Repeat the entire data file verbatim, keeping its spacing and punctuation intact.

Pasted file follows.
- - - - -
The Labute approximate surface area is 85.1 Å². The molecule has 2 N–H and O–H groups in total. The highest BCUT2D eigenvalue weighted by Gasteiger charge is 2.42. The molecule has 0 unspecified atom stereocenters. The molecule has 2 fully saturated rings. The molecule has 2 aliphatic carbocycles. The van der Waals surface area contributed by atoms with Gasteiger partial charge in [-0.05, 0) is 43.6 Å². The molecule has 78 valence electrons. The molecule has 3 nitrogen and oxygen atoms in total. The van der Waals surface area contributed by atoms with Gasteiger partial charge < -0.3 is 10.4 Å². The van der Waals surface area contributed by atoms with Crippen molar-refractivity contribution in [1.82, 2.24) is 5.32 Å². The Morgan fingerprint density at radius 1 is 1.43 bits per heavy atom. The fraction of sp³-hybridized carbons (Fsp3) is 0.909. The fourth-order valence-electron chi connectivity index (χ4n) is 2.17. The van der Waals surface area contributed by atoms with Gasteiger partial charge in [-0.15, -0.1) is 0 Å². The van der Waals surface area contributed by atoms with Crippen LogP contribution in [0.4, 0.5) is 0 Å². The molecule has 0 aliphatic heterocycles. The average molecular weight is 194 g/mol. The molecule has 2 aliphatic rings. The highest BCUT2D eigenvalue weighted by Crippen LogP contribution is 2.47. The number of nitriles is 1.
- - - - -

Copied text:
The Labute approximate surface area is 85.1 Å². The molecule has 2 N–H and O–H groups in total. The highest BCUT2D eigenvalue weighted by Gasteiger charge is 2.42. The molecule has 0 unspecified atom stereocenters. The molecule has 2 fully saturated rings. The molecule has 2 aliphatic carbocycles. The van der Waals surface area contributed by atoms with Gasteiger partial charge in [-0.05, 0) is 43.6 Å². The molecule has 78 valence electrons. The molecule has 3 nitrogen and oxygen atoms in total. The van der Waals surface area contributed by atoms with Gasteiger partial charge < -0.3 is 10.4 Å². The van der Waals surface area contributed by atoms with Crippen molar-refractivity contribution in [1.82, 2.24) is 5.32 Å². The Morgan fingerprint density at radius 1 is 1.43 bits per heavy atom. The fraction of sp³-hybridized carbons (Fsp3) is 0.909. The fourth-order valence-electron chi connectivity index (χ4n) is 2.17. The van der Waals surface area contributed by atoms with Gasteiger partial charge in [-0.15, -0.1) is 0 Å². The van der Waals surface area contributed by atoms with Crippen LogP contribution in [0.4, 0.5) is 0 Å². The molecule has 0 aliphatic heterocycles. The average molecular weight is 194 g/mol. The molecule has 2 aliphatic rings. The highest BCUT2D eigenvalue weighted by Crippen LogP contribution is 2.47. The number of nitriles is 1.